Klinger's Place

This is a personal place to post things to the Internet related to my hobby of numismatics and items related to my family and friends.

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Location: San Diego, California

I grew up in Lykens, PA, graduated from PENN STATE, and was commissioned in the US Navy in 1961. I spent 30 years in the Navy - finishing as a Captain. I served most of my years in the Submarine Service. I had command of the USS Sam Houston (SSBN 609). I have a wonderful wife (Marilyn), two kids (David & Karolyn), and six grandkids (Kevin, David, Alison, Amber, Richard & Sarah).

Saturday, June 05, 2010

Air Force Medal of Honor

The only Air Force Medal of Honor type was finalized in 1965. Only 17 have been awarded - all for action in Vietnam. Between 1947 and 1965 Air Force personnel were authorized to receive the Army MOH. The design is similar to the Army design with the Air Force crest (wings and thunderbolts) replacing the Eagle. And the central figure is a crowned Miss Liberty to replace the Minerva head.

(left click photos to enlarge)

But when you look at this actual photo of all three current designs what hits you is the size of the Air Force medal. It is 50% larger than the Army medal. I only ever saw all three on display together once, many years ago and I remember how impressed I was with the size of the AF medal.

Army Medal of Honor Types

(left click photo to enlarge)

In my previous blog I showed the four types of the Navy Medal of Honor. It happens that the Army also had four types.

Type 1 was used from 1862 to 1895. It had a similar design as the Navy medal with the central design of "Minerva repulsing Discord". A spread eagle and cannons replace the anchor of the Navy version.
Several years ago at the ANA summer seminar, Adna Wilde and I were sitting in the hallway waiting for one of the instructors to open the classroom, when a student from another class (and vest pocket dealer) showed us what we recognised as a Civil War era type 1 Army Medal of Honor. He said that he had this on consignment and wanted to know how much it was worth. I was anxious to jump when Adna quickly told the man that it was illegal to buy sell or trade this item. I'm not sure the guy even knew it was a Medal of Honor. He walked away somewhat bewildered. I have no idea what ever happened to that MOH.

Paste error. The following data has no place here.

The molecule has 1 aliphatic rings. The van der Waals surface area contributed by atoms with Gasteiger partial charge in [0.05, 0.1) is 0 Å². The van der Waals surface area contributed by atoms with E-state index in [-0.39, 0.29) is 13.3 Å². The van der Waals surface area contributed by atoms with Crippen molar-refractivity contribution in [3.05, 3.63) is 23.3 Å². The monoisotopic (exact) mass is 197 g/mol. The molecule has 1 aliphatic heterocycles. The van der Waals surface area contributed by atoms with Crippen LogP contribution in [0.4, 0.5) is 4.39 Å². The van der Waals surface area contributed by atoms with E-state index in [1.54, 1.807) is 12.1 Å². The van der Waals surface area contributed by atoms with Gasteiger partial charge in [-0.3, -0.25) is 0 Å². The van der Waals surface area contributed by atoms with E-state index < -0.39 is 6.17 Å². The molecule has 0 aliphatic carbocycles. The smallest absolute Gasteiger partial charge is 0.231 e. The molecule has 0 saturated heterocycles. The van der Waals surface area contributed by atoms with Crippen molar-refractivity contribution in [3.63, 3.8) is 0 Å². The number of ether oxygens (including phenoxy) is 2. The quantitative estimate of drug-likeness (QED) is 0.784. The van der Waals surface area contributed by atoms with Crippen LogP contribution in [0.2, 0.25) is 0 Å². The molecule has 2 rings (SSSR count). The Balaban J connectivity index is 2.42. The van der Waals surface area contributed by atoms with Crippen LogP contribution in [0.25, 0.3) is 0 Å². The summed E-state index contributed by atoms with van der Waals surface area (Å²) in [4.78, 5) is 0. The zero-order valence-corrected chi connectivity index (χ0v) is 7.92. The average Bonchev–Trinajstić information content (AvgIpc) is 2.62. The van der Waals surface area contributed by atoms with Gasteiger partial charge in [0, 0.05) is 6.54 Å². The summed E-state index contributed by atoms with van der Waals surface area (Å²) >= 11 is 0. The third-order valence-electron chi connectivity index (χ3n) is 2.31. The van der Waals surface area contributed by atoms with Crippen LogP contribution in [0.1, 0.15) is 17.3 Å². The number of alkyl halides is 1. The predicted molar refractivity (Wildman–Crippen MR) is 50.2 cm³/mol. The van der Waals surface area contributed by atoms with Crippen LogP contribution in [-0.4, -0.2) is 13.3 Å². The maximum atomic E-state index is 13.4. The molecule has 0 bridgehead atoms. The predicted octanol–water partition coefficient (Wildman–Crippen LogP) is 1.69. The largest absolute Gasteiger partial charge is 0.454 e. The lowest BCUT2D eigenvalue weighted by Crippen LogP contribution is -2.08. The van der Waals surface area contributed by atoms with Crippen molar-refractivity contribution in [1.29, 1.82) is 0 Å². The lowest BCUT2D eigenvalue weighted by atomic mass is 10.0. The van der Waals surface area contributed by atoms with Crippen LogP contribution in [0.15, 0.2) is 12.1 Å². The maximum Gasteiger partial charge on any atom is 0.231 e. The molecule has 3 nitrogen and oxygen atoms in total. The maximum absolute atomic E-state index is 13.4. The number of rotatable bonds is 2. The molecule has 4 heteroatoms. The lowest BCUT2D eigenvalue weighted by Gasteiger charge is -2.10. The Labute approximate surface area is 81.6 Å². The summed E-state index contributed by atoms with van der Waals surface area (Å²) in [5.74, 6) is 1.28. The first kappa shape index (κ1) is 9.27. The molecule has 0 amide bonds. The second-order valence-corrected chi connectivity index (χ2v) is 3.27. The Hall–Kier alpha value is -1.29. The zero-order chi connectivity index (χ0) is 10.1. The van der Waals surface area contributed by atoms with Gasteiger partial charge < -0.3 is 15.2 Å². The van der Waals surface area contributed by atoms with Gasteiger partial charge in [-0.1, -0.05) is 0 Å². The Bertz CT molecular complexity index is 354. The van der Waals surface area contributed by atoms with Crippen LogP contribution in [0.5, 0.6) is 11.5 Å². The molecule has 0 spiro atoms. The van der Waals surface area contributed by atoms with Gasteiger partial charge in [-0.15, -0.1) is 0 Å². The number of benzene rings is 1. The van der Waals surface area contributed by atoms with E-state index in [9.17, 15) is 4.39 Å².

Type 2 was used from 1896 to 1903. The only difference from type 1 is the pin-back ribbon design. On the reverse of the medal is the phrase "By Congress" and a flat to engrave the name of the recipient. Perhaps this phrase added to the common reference to this award as "The Congressional Medal of Honor".

Type 3 was used from 1904 to 1944. It is known as the "Gillespie" medal after the General who had it designed - in France! The head of Minerva replaces the older version, and the legend UNITED STATES of AMERICA is added. Also, the cannons were replaced by arrows. This is the first time the 13 star pattern was introduced to the MOH design.

Type 4 was introduced in 1944 and is the present design. The device is identical to the type 3, but in this type the neck ribbon with starred "pad" replaces the pin-back ribbon.

This begged the question: why do all the photos I find of WWII MOH recipients show the medal being worn around the neck, rather than pinned to the uniform, even though the type 4, with neck ribbon was not authorized by the Army until 1944?

I think that the type 3 pin-back was awarded by the Army during WWII. This photo clearly shows that Audie Murphy is wearing the type 3 "Gillespie" medal pinned to the pad of the modern style neck ribbon which had been in use by the Navy since 1942.

In this later photo, he removed the pin-back ribbon and mounted the decoration directly to the pad of the neck ribbon. I guess this makes it a "hybrid" type 4 ?